Jan 12 2015
Last night’s Golden Globes show is evidence that for young viewers, live event TV is all about the search for meme-able moments. But where do brands and celebrities stand in an era where no one cares who wins, and Twitter and Tumblr are more important than the red carpet?
After last year’s Golden Globes broadcast, which drew far more 18-49-year-old viewers than years previous and was the most social ever, we told you that meme-able moments were a major draw for this younger audience, who watches live events with an eye for what can be creatively posted, tweeted, and hashtagged:
“Television is hashed and rehashed online, as both comedic and awkward moments take on a life of their own as GIFs, freeze frames, and participatory pop culture take-downs…Events like the Globes have stopped being entertaining for just what is put on screen, and a major part of the appeal of viewing for Millennials is participating in the cultural conversation that is flourishing online.”
Twelve months later, this analysis has become even more of a reality. It’s somewhat of an exaggeration to say that no one cares who wins, of course some do, but that is clearly not why young viewers are tuning in. The fashion is still a draw as well, but now they’re just as likely to be cracking jokes about Francis McDormand’s facial expressions as they are to be analyzing dress trends. The real action isn’t happening on the red carpet, it’s happening on Twitter and Tumblr, where young consumers are choosing their own winners for the night based on who is silliest, who gives them the best content to play with, delivers the sassiest line or the best fail of the evening.
So what does this mean for celebrities and brands? Well, if you’re one of the platforms that this chatter is taking place on, the competition is heating up to be the star social hub of the night. Fast Company outlined Facebook’s strategy to “win the Golden Globes” (and steal Twitter’s live-reaction crown) by setting up a “Facebook Lounge” on the red carpet where celebrities answered fan questions. The videos of their responses were posted on the Golden Globe, Today Show, and NBC Facebook pages. Instagram was also positioned backstage where fashion photographer Ellen von Unwerth took pictures of winners as they walked off stage, and uploaded them onto the Globe’s Instagram account. While the Facebook Lounge videos undoubtedly got plenty of exposure, the more impromptu Instagram images seem to be a bigger success, some racking up many thousands of likes. But celebrities’ own Instagram shots were even more popular, which indicates one of the sticking points of live-event hype: it can’t be easily manufactured.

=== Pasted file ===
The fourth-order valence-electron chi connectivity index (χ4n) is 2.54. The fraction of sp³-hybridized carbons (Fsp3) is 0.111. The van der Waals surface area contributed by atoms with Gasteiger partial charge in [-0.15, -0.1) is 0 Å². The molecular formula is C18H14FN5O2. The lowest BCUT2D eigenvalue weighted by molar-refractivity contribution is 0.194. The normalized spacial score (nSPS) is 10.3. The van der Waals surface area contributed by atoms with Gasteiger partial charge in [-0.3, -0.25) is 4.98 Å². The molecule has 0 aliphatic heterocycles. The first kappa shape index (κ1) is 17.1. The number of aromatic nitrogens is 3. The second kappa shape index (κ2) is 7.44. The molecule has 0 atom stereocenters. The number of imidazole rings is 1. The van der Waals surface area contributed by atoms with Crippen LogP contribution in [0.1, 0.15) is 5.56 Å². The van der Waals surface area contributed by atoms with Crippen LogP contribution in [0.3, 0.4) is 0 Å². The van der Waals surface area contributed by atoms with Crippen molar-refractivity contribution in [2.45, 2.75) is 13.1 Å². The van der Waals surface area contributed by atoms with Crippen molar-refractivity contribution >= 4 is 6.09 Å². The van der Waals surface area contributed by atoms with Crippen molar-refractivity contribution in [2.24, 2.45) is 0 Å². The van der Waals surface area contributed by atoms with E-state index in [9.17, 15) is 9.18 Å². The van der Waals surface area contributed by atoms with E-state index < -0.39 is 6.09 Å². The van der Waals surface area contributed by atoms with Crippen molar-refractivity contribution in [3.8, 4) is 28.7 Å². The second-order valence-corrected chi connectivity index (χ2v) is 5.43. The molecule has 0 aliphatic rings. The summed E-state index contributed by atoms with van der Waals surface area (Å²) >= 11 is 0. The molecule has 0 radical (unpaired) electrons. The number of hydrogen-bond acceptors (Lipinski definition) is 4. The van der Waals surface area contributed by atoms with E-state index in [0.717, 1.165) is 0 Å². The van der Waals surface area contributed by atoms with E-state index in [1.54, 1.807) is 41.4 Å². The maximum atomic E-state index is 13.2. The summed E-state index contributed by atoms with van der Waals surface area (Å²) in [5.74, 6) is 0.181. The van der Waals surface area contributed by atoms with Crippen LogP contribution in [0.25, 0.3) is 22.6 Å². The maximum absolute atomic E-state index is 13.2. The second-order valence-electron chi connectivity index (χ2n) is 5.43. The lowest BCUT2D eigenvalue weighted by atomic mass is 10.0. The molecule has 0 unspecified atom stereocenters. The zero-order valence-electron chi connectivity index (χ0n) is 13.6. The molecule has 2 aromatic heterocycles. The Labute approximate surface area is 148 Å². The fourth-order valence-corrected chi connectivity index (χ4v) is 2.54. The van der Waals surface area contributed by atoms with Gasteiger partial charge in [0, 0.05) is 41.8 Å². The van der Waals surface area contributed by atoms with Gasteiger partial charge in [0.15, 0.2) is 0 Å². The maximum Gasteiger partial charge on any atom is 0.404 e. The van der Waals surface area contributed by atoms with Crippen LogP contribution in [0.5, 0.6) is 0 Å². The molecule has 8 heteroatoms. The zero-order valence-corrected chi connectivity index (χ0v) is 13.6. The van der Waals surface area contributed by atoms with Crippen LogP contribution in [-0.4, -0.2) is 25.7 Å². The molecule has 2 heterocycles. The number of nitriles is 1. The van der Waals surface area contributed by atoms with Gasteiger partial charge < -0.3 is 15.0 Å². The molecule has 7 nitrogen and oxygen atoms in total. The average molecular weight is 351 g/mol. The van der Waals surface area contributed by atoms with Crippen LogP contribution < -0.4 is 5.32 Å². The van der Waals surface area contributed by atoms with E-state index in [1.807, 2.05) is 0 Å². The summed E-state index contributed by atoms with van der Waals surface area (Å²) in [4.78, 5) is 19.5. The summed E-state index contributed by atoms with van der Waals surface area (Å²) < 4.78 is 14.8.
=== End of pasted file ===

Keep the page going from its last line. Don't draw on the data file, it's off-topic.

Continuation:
Brands need to learn this lesson as well—while live events do present an opportunity to engage, the rule here is to participate, not to force anything. L’Oreal, calling award shows their Super Bowl, prepared intensely for the Golden Globes, where they created shoppable GIFs and images around celebrities beauty looks that they posted on Tumblr and Twitter. The brand also corralled a panel of beauty experts, including fashion blogger The Man Repeller, to tweet out live content. L’Oreal reported that their 2014 Golden Globe activity controlled “80 percent of beauty-related Twitter chatter” and “generated 21.8 million impressions and 234,000 engagements.” Not too shabby. But while there is nothing inherently wrong with this approach, carefully crafted GIFs and images are not likely to set the social media world on fire, and aren’t necessarily the kind of content that young viewers are looking for. In other words, L’Oreal’s content is nice, but it’s hardly taking real advantage of the meme-able moments a live event like the awards are providing.
Wired pointed out a similar conundrum when detailing the Golden Globe’s social team’s plan to give as much digital coverage of the awards as possible: “[W]aiting to see what the Internet will seize on is part of the fun. Does being hand-fed the night’s memes by companies…take away their luster? Things go viral organically, after all, not because they came from any official feed.” The key word here is organic. Brands prepping content in advance and going in with a set game-plan for posts and shout outs is all well and good, but at least for now that prepared content comes off as less organic, less interesting that the creative spin that consumers are putting on the live events themselves. The memes that surfaced during the broadcast were conjured up by viewers who turned Catherine Zeta Jones into the tango emoji, paid homage to Chrissy Teigen’s cry face, and shared and reshared the GIF of Benedict Cumberbatch’s photobomb.
So what’s a brand to do? It’s the unplanned moments they’re looking for, so in addition to those carefully crafted posts (we know you can’t help but have them ready) give them the GIFs, freeze frames, and unfiltered content they’re looking for. Invite their creativity, celebrate the shareable material they’re offering up. When Chrissy Teigen saw her cry face had become a meme last, she recreated it, playing along with the social media watchers. Snapchat entered into the social coverage ring with a 250+ second reel of backstage moments that included stars giving hellos on the red carpet, cheers from the audience for award winners, jokes from security staff, and clips from George Clooney’s press speech. Moments like Jared Leto in the backseat of his car arriving late to the event or stars being transported via go-cart post-show are points of view that the audience rarely sees, giving them exclusive, unplanned footage that feels entirely in-the-moment. It might be scary not to plan, but that’s what meme-able moments are all about. Capture those unexpected live moments, and offer them up to the tweeting, reblogging young viewers to be played with—after all, they’re the viral content creating experts.
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